I’m always wary of round numbers that apply to everybody. Everybody’s different, but for me, the most key thing, the most important thing is that you target, you must have done this before, target not June, when your exam is, but target a month, ideally six weeks before that, to get through the curriculum. Six weeks before your exam, get through the curriculum. Stop watching videos, stop reading your Schweser notes, and move onto starting to try and memorize stuff, all right?
Don’t worry about not memorizing stuff in January, February, March, April, and so on, but when you get to May, you get through the curriculum in good time, and then you can spend time memorizing stuff and enhancing your question practice technique, doing lots of questions. Put enough time in such that you get through the curriculum videos and Schweser notes, start of May would be ideal, earlier would be even better, okay? You know, that’s a significant investment. And then you’ve got a serious amount of questions to get through after that.
Focus on the losses, the learning outcome statements; think about what you could be asked. Schweser has done that for you, it’s a big, central, kind of, tenet of the way that we prepare our materials, is that we’re really focusing on how you get asked stuff. So, we’re not really focusing on kicking things into the weeds and chasing them to their most intricate extrapolation, we’re not doing that, we’re really focusing on what you could be asked in the exam. And the good thing about Level III is, there’s a lot of visibility, a lot of history that’s publicly available. There’s the visibility that we get from the morning paper being published. It’s also visible from the fact that we can see the learning outcome steps. It’s important that you focus on that in terms of how things can be tested in the exam, but Kaplan Schweser will do that for you.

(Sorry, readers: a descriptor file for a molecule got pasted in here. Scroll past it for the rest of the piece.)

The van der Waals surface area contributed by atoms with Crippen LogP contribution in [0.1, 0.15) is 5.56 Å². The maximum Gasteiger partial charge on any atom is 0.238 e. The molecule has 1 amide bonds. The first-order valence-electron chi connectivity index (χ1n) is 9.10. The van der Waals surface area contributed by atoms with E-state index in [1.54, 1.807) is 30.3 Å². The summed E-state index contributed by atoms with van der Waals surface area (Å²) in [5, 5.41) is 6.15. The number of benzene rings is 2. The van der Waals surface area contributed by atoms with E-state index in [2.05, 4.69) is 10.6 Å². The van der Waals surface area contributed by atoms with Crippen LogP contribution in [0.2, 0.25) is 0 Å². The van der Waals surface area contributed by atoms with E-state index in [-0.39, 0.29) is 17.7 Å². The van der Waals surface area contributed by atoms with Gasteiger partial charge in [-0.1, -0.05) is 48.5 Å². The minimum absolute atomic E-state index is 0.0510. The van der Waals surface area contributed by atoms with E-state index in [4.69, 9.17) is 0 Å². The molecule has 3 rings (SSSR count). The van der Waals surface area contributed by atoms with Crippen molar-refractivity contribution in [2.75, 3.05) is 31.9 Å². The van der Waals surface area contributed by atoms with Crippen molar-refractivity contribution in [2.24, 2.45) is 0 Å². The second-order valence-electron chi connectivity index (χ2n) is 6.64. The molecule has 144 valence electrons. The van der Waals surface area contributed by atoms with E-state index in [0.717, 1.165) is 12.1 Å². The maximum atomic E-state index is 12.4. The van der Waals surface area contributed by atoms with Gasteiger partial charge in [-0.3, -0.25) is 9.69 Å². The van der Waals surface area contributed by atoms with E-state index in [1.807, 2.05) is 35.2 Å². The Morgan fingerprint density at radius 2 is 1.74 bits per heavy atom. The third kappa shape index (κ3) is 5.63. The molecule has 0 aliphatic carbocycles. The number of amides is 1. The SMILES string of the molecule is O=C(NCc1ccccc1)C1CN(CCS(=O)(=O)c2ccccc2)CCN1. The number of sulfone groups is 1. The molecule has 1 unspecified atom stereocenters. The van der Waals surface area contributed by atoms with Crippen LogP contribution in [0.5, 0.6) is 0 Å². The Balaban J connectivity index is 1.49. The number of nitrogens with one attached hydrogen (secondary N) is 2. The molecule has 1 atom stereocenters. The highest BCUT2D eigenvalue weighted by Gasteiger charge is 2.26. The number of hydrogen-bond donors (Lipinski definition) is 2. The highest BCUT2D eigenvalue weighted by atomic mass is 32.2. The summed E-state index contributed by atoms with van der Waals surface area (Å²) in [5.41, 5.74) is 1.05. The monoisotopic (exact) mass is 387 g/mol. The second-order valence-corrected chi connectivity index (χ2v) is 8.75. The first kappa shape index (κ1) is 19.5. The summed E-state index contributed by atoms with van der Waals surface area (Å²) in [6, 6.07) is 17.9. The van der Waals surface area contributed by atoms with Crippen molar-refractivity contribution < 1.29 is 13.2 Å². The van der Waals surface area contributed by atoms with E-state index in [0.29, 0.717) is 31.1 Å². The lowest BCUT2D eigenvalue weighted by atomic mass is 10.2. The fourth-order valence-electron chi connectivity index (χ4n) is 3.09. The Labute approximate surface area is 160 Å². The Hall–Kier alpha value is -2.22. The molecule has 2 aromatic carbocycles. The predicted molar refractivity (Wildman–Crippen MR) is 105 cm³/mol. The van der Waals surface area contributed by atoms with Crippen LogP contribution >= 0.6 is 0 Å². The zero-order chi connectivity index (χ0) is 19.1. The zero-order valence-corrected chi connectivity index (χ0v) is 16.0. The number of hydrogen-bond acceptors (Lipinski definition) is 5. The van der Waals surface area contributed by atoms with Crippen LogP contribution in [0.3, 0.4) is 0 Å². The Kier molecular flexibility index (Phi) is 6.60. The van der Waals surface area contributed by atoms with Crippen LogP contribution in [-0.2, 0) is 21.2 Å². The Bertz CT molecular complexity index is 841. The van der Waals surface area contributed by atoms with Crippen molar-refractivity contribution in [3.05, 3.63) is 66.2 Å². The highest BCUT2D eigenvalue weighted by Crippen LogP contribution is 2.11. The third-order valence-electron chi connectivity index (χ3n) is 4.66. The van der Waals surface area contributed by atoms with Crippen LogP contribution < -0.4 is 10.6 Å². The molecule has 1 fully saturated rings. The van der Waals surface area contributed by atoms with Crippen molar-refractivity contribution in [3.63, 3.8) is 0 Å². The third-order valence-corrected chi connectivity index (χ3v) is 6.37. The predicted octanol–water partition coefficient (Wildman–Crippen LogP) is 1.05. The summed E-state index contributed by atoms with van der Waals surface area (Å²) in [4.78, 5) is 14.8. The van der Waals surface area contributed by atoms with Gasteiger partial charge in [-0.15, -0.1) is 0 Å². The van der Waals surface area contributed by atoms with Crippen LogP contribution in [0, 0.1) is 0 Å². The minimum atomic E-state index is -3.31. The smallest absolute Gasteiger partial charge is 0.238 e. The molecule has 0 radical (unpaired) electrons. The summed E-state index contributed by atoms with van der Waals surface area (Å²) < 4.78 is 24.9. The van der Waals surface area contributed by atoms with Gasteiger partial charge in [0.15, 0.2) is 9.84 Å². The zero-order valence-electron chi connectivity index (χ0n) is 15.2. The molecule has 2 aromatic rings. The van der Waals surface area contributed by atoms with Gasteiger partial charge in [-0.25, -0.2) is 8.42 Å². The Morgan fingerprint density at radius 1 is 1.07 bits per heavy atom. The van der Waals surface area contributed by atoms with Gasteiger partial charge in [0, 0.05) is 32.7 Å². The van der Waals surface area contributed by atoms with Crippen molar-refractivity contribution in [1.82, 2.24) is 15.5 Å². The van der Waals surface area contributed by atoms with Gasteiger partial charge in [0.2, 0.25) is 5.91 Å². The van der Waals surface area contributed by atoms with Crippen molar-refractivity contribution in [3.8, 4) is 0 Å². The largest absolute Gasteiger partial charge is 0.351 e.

There are a lot of pedagogical studies out there that look at the efficiency of different techniques, people who underline study notes, or just go through highlighting them. I always think, when I see study notes like that, that the things that stand out are the things that haven’t been highlighted, which is the opposite of what you’re trying to achieve. And that does bear out in academic studies, that’s pretty low utility with regards to retaining and understanding information.
Does it help to have a specific study space that’s organized and quiet? You might think it does, but rather surprisingly, academic studies tend to show that that doesn’t help, and studying in different conditions gives the brain a good, well-rounded workout, and it helps you on exam day. So, don’t be worried about studying at coffee shops; don’t be worried about studying on the train. But obviously, don’t study at the ballgame, or at the movies, or wherever.